New Constellations series goes back to nature in adventurous season opener

Mon Sep 13, 2021 at 11:31 am

Scott Christian, Jeff Stern, and Sam Seyong Um (left to right) performed Sunday afternoon with Constellations Chamber Concerts. Photo: Steven Balis

In 2019, Constellations Chamber Concerts began presenting intimate concerts in private homes. This eclectic new series, led by artistic director and pianist Ellen Hwangbo, benefited in some ways from the pandemic, as it took its small concerts to broader audiences online. 

Now Constellations is transitioning back to in-person performances, with an in-person season opener held Sunday afternoon in the backyard of a patron’s residence in Potomac.

Constellations takes advantage of its pop-up format to present surprising repertoire. This fascinating program for combinations of flute, guitar, and three percussionists, anchored by two musicians from the National Symphony Orchestra, is a stellar example. The music, supported by careful amplification engineered by David Angell, mixed in charming ways with the ambient noise of the outdoor setting, as birds and cicadas sang and butterflies floated by.

The concert opened with two subdued solo pieces, beginning with Sindo Garay’s Perla Marina. Guitarist Dieter Hennings gave a delicate, melancholic sheen to the Cuban songwriter’s work, in an arrangement by Rey Guerra that brought out polyphonic aspects. Aaron Goldman, the NSO’s principal flutist, followed with Debussy’s Syrinx, enhancing the piece’s mysterious qualities by starting to play from behind the audience and then continuing as he walked to the stage.

Symbolic of the emergence of musicians from lockdown, the two musicians joined forces for the “Nightclub, 1960” movement from Piazzolla’s Histoire du Tango. The duo excelled in the slow half of the paired dances, transparently balanced and moving together with an easy rubato. The faster sections bubbled vibrantly, if somewhat less elegantly.

Four pieces from Robert Beaser’s Mountain Songs, ingenious arrangements of Appalachian and southern folk tunes for flute and guitar, concluded the first half. Hennings and Goldman each had a turn with the first tune, “Barbara Allen,” and with each verse the harmony and instrumental interaction became more complex. Murmuring trills and immaculate high notes from Goldman enhanced the atmospheric mood.

Hennings ably provided more active accompaniment in “The House Carpenter,” with Goldman mostly floating above the fray on the tune. The tragic lullaby “Hush You Bye” was the highlight, matching the poignant melody with square accompaniment in intriguing harmonies. The final selection, “Quicksilver,” gave Hennings quite a workout in a gigue-like sprint not based on a pre-existing melody.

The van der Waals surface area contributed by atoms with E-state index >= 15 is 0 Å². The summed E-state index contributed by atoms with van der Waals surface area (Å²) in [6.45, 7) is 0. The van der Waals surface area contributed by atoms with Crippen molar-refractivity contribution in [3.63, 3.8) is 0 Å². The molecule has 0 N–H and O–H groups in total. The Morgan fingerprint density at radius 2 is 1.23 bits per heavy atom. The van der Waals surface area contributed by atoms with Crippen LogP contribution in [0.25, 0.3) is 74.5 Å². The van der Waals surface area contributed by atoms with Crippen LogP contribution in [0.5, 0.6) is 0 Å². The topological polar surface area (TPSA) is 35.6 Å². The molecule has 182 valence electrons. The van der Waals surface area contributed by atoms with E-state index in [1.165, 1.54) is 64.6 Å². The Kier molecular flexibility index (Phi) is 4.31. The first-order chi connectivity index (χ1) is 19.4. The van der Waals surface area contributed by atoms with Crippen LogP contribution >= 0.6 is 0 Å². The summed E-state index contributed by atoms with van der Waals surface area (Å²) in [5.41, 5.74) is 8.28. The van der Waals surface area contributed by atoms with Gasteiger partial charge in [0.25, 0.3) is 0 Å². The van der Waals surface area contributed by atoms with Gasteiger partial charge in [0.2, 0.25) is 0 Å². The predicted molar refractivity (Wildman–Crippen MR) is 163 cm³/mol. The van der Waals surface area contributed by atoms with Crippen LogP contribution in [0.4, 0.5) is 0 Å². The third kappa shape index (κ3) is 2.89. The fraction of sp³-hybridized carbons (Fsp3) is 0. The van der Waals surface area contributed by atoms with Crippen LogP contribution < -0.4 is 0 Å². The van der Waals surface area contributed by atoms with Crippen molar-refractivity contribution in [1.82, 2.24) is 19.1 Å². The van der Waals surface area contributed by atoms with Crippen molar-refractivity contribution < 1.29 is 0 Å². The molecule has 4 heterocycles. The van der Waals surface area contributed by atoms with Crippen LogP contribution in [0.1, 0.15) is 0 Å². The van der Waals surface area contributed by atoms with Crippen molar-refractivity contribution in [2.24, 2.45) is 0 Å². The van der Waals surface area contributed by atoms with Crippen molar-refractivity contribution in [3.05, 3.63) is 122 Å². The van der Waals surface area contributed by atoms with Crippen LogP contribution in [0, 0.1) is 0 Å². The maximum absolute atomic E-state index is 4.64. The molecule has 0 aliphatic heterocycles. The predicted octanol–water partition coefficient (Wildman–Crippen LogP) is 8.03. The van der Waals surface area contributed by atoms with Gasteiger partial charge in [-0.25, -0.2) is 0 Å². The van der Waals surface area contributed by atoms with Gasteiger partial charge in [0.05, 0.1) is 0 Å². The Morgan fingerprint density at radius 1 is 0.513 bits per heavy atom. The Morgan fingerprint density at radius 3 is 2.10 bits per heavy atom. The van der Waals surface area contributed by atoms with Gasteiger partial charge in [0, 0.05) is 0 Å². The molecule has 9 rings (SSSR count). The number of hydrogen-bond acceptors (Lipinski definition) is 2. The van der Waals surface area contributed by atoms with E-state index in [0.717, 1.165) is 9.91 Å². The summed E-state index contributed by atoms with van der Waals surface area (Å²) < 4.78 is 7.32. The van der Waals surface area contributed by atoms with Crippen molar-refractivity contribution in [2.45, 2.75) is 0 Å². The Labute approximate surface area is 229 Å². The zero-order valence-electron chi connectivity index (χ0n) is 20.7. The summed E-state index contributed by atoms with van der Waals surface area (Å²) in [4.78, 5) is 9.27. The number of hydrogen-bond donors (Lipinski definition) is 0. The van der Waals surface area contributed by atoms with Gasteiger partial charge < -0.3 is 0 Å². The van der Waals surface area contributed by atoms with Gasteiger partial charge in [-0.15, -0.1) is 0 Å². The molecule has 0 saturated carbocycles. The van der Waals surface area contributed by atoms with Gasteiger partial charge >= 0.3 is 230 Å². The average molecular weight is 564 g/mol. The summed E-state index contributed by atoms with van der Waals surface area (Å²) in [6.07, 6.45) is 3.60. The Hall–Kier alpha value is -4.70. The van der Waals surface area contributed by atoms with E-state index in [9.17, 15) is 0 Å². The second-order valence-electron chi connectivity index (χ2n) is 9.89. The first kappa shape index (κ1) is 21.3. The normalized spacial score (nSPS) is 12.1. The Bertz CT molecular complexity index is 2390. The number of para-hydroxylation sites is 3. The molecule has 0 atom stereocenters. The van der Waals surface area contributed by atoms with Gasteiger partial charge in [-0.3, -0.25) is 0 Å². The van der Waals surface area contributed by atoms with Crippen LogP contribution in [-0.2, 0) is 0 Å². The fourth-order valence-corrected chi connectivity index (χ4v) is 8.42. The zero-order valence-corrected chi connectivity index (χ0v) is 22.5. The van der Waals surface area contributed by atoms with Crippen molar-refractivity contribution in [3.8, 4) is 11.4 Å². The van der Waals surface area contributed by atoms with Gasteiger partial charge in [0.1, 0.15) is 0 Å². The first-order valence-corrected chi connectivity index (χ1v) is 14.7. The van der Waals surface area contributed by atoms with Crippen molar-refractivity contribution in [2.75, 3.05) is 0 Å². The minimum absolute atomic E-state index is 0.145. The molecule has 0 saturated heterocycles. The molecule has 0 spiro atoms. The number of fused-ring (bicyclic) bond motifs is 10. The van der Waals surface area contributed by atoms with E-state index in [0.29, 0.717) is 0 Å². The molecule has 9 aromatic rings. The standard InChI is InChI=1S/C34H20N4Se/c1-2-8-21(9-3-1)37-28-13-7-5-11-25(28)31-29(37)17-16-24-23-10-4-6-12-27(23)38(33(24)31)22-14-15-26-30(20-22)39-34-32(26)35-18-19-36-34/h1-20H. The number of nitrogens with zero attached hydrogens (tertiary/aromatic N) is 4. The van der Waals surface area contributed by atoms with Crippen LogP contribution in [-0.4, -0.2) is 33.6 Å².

At the core of this program was George Crumb’s extended work An Idyll for the Misbegotten, in the original instrumentation for flute and three percussionists. The musicians enveloped the listeners in sound, with the percussionists stationed in an arc at the back of the audience in dialogue with Goldman on the stage. The central percussionist, Sam Seyong Um, heightened the tension with an almost-constant thunder-like roll on the bass drum.

Crumb envisioned that the piece should be “heard from afar, over a lake, on a moonlit evening in August,” a phrase that recalls the addition of the flute part to Charles Ives’s Concord Sonata. Goldman teased out the delicious allusions Crumb made to Debussy’s Syrinx, cleverly programmed earlier in the concert. The natural setting, as the vivid late-summer sunlight faded and a cool breeze stirred the air, provided just the sort of backdrop Crumb described. The other two percussionists, Jeff Stern and the NSO’s Scott Christian, volleyed rhythmic patter on tom-toms, bongos, and log drums back and forth from opposite sides of the space.

Hennings returned for the brief “Air” movement from Lou Harrison’s Serenade, a simple but beguiling melody in an unusual tuning. Um provided the optional percussion, adding a perplexing sonic edge with the sounds of a large gong. Hennings and Goldman, now on the dusky alto flute, were reunited one last time for the “Cape Cold” movement from Tōru Takemitsu’s evocative Toward the Sea. The more tonal, jazz-influenced idiom, with the flute’s insistence on the composer’s sea motif (E-flat, E-natural, A), hearkened back to the Piazzolla work.

The three percussionists enlivened the concert’s concluding moments with two electrifying pieces, both performed at percussion stands in the center of the audience space. On Mark Applebaum’s Catfish, from 1997, the trio of Christian, Stern, and Um sorted out the dizzying variety of patterns and meters with exemplary precision. The instruments selected—which the composer left up to the performers—gave the work a mellow, muted cast, combining conga drums with cowbells, muted on foam pads, and wood blocks.

The “Meccanico” movement from Nebojša Jovan Živković’s Trio per Uno provided an even more energetic conclusion. Making their way one by one to the center, the three percussionists came together around a bass drum, initially striking its rim with sticks. Leaning in, they then moved to the drumhead, coordinating rhythmic strikes like blacksmiths gathered around an anvil. Hits on bongo drums and cymbals muted on foam added higher timbres to the mix, driving the piece to an adrenaline-fueled finish.

Constellations Chamber Concerts next presents soprano Kristina Bachrach, bassist Alexander Hahn, and pianists Ling-Ju Lai and Ellen Hwangbo in a program of songs paired with Bach’s Goldberg Variations, October 14 to 17.

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